Donald Fehr has an almost undefeated record in baseball's boardroom battles, which is why many are wondering why he's taking the NHLPA job. (Al Messerschmidt/Getty Images)
It's been more than 30 years since sports' greatest labour figure first hired Donald Fehr to work with baseball's Players' Association. Marvin Miller is 93, still lucid and still opinionated. (Immediately after the completion of our interview at a New York City restaurant, he ordered a Jack Daniels on the rocks. That makes him a favorite.)
Miller mentored Fehr; admires his protégé's work. "I do believe, in my estimation, that Don is far better than anything the hockey players have ever had...directing them," he said.
But, he admits, he doesn't understand why Fehr is taking the NHLPA job.
"I don't think highly of the management people in hockey, based on what's happened over many years...Miserable human beings, they don't know the meaning of competition...their whole idea is collusion," Miller's on a roll, but saves some for the players.
"A union that gets beaten and broken is gone. You gotta start from scratch. It's not the same as a hockey team losing a game or losing the Stanley Cup final. You can always recoup from that...A union that is beaten thoroughly by management; I'm not saying that they can't come back. It's that it's that much harder."
Tom Glavine, a two-time Cy Young Award winner and long-time Fehr right-hand man at the bargaining table, sees hockey players as much more conservative than their baseball brethren.
"I was kind of surprised, ultimately, that they settled where they settled [in 2005] because it seemed to me they didn't gain very much by settling where they did. For all that was lost, it seemed they could've given all that up earlier on and not missed a whole season."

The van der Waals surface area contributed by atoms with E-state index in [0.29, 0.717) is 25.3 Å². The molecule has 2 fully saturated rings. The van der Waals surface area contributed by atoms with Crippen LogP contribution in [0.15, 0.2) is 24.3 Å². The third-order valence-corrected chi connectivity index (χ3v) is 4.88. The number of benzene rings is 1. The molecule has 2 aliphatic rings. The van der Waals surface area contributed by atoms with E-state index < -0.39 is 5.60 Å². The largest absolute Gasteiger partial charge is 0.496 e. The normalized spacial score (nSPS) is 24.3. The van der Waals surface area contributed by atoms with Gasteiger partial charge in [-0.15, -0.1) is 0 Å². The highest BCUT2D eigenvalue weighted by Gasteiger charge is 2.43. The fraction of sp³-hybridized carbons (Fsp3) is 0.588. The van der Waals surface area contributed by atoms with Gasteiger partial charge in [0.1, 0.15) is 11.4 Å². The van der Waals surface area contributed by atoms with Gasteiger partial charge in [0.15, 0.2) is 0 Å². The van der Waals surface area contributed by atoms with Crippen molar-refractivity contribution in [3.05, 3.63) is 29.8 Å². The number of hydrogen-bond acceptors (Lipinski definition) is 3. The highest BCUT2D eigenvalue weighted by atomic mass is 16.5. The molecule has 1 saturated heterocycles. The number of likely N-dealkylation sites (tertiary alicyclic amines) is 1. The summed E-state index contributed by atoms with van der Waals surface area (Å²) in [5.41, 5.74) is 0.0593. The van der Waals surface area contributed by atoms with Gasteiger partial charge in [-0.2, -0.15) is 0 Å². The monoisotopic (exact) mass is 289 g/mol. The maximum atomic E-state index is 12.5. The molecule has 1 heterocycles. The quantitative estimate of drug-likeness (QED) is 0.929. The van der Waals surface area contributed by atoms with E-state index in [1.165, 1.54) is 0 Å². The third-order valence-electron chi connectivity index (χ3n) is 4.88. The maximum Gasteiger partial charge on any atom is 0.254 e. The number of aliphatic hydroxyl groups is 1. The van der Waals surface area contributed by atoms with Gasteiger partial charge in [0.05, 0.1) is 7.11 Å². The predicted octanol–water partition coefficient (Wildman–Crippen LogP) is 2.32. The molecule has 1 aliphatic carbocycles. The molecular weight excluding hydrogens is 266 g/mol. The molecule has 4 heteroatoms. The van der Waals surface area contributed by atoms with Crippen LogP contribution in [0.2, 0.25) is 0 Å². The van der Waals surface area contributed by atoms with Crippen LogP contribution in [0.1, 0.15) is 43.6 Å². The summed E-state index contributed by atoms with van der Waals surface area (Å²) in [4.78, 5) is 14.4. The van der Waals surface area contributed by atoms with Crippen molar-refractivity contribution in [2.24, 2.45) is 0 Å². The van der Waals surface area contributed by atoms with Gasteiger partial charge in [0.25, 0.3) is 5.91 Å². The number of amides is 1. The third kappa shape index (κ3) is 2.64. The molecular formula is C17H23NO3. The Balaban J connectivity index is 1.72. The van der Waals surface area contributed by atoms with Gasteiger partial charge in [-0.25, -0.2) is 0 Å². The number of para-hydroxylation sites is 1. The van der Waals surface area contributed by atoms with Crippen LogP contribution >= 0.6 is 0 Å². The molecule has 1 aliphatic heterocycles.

Fehr has an almost undefeated record in baseball's boardroom battles, which is why many are wondering why he's taking this job. He doesn't have an emotional attachment to hockey, and many of the labour issues he successfully fought in baseball -- a salary cap, for example -- are already in place here.
That's led to rumblings that he's only doing it for the wrong reasons. The New York Post reported in September that Fehr's list of demands included a $3 million US salary, the ability to hire his brother as an executive and the right to continue living in New York. (It should be pointed out that brother Steven Fehr, a former agent, is not necessarily a bad person to have in place. But, amongst everything else, it's bad optics.)
The good news for hockey fans is that it's incorrect to paint Fehr as a strike-loving devil ready to bring a scorched-earth policy to the sport. Like the NHL in 2005, MLB crashed and burned in 1994 with a stupid work-stoppage that killed the World Series. Since then, baseball has successfully bargained two new CBAs without any missed time.
Part of the solution
And that's no coincidence.
"I think at one time [Don] thought about the players, first, foremost and solely. I think how he looks at them first, foremost, but not solely," says Toronto Blue Jays president Paul Beeston, who is a friend. "I think the reality of the situation is that Don wanted to be part of the solution."